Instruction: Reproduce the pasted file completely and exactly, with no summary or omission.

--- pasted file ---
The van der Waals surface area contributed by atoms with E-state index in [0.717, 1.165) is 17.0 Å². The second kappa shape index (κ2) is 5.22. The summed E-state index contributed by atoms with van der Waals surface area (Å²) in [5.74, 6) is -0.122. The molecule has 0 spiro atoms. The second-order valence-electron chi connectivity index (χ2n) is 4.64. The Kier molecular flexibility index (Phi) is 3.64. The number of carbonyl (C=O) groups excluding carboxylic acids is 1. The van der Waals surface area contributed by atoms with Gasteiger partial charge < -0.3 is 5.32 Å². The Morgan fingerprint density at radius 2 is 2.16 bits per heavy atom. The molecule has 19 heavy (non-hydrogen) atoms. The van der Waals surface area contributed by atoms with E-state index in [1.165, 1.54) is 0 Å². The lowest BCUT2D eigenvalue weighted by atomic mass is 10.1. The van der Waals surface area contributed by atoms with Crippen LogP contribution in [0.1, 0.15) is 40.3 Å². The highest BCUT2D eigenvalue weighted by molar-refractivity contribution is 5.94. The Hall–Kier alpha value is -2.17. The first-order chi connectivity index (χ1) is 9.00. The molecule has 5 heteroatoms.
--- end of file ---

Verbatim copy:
The van der Waals surface area contributed by atoms with E-state index in [0.717, 1.165) is 17.0 Å². The second kappa shape index (κ2) is 5.22. The summed E-state index contributed by atoms with van der Waals surface area (Å²) in [5.74, 6) is -0.122. The molecule has 0 spiro atoms. The second-order valence-electron chi connectivity index (χ2n) is 4.64. The Kier molecular flexibility index (Phi) is 3.64. The number of carbonyl (C=O) groups excluding carboxylic acids is 1. The van der Waals surface area contributed by atoms with Gasteiger partial charge < -0.3 is 5.32 Å². The Morgan fingerprint density at radius 2 is 2.16 bits per heavy atom. The molecule has 19 heavy (non-hydrogen) atoms. The van der Waals surface area contributed by atoms with E-state index in [1.165, 1.54) is 0 Å². The lowest BCUT2D eigenvalue weighted by atomic mass is 10.1. The van der Waals surface area contributed by atoms with Crippen LogP contribution in [0.1, 0.15) is 40.3 Å². The highest BCUT2D eigenvalue weighted by molar-refractivity contribution is 5.94. The Hall–Kier alpha value is -2.17. The first-order chi connectivity index (χ1) is 9.00. The molecule has 5 heteroatoms.